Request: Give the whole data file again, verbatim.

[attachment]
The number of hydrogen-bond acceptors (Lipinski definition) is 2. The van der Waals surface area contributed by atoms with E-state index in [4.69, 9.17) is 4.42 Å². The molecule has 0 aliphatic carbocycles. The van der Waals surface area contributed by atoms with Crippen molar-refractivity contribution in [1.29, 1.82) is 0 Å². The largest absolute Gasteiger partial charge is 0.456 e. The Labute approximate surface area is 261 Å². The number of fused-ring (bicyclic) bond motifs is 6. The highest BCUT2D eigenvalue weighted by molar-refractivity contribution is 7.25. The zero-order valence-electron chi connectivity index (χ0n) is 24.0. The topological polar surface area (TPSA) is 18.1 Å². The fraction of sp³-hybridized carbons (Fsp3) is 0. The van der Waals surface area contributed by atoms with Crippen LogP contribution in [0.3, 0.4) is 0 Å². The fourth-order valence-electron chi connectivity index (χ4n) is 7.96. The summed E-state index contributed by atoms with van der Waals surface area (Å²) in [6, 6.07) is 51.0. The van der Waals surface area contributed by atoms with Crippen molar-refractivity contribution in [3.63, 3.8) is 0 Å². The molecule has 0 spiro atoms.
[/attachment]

The number of hydrogen-bond acceptors (Lipinski definition) is 2. The van der Waals surface area contributed by atoms with E-state index in [4.69, 9.17) is 4.42 Å². The molecule has 0 aliphatic carbocycles. The van der Waals surface area contributed by atoms with Crippen molar-refractivity contribution in [1.29, 1.82) is 0 Å². The largest absolute Gasteiger partial charge is 0.456 e. The Labute approximate surface area is 261 Å². The number of fused-ring (bicyclic) bond motifs is 6. The highest BCUT2D eigenvalue weighted by molar-refractivity contribution is 7.25. The zero-order valence-electron chi connectivity index (χ0n) is 24.0. The topological polar surface area (TPSA) is 18.1 Å². The fraction of sp³-hybridized carbons (Fsp3) is 0. The van der Waals surface area contributed by atoms with Crippen LogP contribution in [0.3, 0.4) is 0 Å². The fourth-order valence-electron chi connectivity index (χ4n) is 7.96. The summed E-state index contributed by atoms with van der Waals surface area (Å²) in [6, 6.07) is 51.0. The van der Waals surface area contributed by atoms with Crippen molar-refractivity contribution in [3.63, 3.8) is 0 Å². The molecule has 0 spiro atoms.